Let these 2014 comments alter the view expressed in 2012.  While still maintaining “CCRPC needs to place emphasis on planning for those who walk,” it also should give equal weight and consideration to the needs of bicyclists who after those who walk are next on the list of those most affected by malign neglect among the transportation modes.   As clearly pointed out above, the roundabout not only is critical to walker safety, it also fulfills the same function for cycle track at intersections—the bicycle community itself through the Palo Alto research decades ago identified the safety of sidepaths as one of high intersection crash rates erasing whatever advantage the sidepath might provide by giving the bicyclist physical separation from road segment traffic (as cycle track does).  Simply, the roundabout with an off-travelway path for cyclists addresses the issue identified in the Palo Alto study for both sidepaths as well as cycle track.  Note that the Champlain Parkway current design repeats the very treatment found unsafe in the Palo Alto study, a side path which passes through four signalized intersections!
Recommendation 4:  It is fair to say that transportation planning and particularly projects in Chittenden County have failed miserably to serve business and economic growth and

viability.  There are many blatant examples.  Can any state be pointed out with a poorer entrance for its largest employer than IBM in Essex Jct.?  A roundabout as an entrance at the Park Street and Maple Streets entrance would show that Vermont really is concerned whether IBM stays or leaves.  While the decades old Church Street Marketplace cannot be overpraised, the failure to expand the "shared space" elements along Bank, Cherry, and College Streets remains inexcusable--time to work on expanding "shared space" to bring merchants on those streets the same kind of expanded opportunity to draw customers as those on the Marketplace.  Other locations in the County need examination for Marketplace-type conversion to shared space.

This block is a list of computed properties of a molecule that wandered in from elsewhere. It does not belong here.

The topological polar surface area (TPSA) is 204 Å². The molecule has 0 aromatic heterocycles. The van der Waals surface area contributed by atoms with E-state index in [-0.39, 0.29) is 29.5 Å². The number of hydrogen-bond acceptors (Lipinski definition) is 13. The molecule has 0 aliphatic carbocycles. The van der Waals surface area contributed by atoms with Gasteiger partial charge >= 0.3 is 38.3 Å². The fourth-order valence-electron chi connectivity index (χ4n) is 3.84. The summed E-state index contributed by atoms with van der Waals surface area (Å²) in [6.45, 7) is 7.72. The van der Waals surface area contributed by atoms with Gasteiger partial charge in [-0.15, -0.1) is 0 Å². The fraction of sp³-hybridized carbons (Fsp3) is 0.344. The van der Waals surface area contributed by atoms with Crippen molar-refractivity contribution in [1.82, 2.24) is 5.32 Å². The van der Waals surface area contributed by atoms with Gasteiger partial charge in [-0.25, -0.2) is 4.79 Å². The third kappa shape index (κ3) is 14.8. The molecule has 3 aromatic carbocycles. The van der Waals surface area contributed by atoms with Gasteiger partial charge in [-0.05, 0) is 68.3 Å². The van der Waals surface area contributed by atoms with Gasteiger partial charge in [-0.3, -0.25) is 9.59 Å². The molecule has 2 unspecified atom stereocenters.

With the possible sale of the IBM plant as part of IBM-Lenovo deal along with more Essex Plant reductions in force since this recommendation, is it not time to consider the entries on Park and Maple Street to IBM and space now shifted to others and called Technology Park? 

With the construction of the new Burlington Transit Center the expansion of the Marketplace outward to serve businesses makes even more sense.  So also does the introduction of cycle track along adjacent streets—Battery, Pearl, Main, and S. Winooski in particular.  And, of course single lane roundabout where they can fit in—South Winooski/Main Street may well accommodate a single lane roundabout, act as a traffic calmer and a formal gateway to the Marketplace itself.  While this may seem somewhat extreme, a study of how a “bicycle spaceway” along the center of the Marketplace might make sense now as increasing numbers of those accessing the marketplace or wanting to move within it will be traveling by bicycle.

Recommendation 5:  Bike track needs to be installed starting in town and city centers--expanding off the Dorset/Kennedy Drive bike track type grade separated paths in South Burlington and off the Church Street Marketplace in Burlington.  For example, why not bike track from the Marketplace down Main Street to the Main Street Safety [Landing}--with a roundabout first at Pine Street.  Such an installation might well have prevented the tragic fatality at Main/St. Paul in December 2010. 

“Bike track” means “cycle track” in the language of today—this is discussed in more detail above.   Cycle track from the Marketplace to the waterfront became the one cycle track contained in the City’s “Plan BTV.”